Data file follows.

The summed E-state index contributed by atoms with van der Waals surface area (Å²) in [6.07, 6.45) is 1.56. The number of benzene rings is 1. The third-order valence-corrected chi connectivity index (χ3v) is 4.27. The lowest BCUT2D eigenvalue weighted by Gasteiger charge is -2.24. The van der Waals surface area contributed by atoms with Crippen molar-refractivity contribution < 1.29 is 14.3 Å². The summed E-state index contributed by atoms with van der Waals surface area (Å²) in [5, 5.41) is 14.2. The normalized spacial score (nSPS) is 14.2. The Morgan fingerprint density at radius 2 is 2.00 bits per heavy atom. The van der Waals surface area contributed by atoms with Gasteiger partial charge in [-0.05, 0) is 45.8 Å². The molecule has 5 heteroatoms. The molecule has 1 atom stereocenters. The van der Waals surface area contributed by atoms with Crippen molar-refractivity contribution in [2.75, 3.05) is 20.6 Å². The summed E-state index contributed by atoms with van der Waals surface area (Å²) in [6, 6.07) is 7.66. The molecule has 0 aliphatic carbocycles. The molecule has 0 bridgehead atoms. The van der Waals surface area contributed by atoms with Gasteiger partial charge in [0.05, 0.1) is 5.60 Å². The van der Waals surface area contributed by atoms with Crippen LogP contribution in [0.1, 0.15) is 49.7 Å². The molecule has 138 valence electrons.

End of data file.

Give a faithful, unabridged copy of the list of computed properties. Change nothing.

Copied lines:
The summed E-state index contributed by atoms with van der Waals surface area (Å²) in [6.07, 6.45) is 1.56. The number of benzene rings is 1. The third-order valence-corrected chi connectivity index (χ3v) is 4.27. The lowest BCUT2D eigenvalue weighted by Gasteiger charge is -2.24. The van der Waals surface area contributed by atoms with Crippen molar-refractivity contribution < 1.29 is 14.3 Å². The summed E-state index contributed by atoms with van der Waals surface area (Å²) in [5, 5.41) is 14.2. The normalized spacial score (nSPS) is 14.2. The Morgan fingerprint density at radius 2 is 2.00 bits per heavy atom. The van der Waals surface area contributed by atoms with Gasteiger partial charge in [-0.05, 0) is 45.8 Å². The molecule has 5 heteroatoms. The molecule has 1 atom stereocenters. The van der Waals surface area contributed by atoms with Crippen molar-refractivity contribution in [2.75, 3.05) is 20.6 Å². The summed E-state index contributed by atoms with van der Waals surface area (Å²) in [6, 6.07) is 7.66. The molecule has 0 aliphatic carbocycles. The molecule has 0 bridgehead atoms. The van der Waals surface area contributed by atoms with Gasteiger partial charge in [0.05, 0.1) is 5.60 Å². The van der Waals surface area contributed by atoms with Crippen LogP contribution in [0.1, 0.15) is 49.7 Å². The molecule has 138 valence electrons.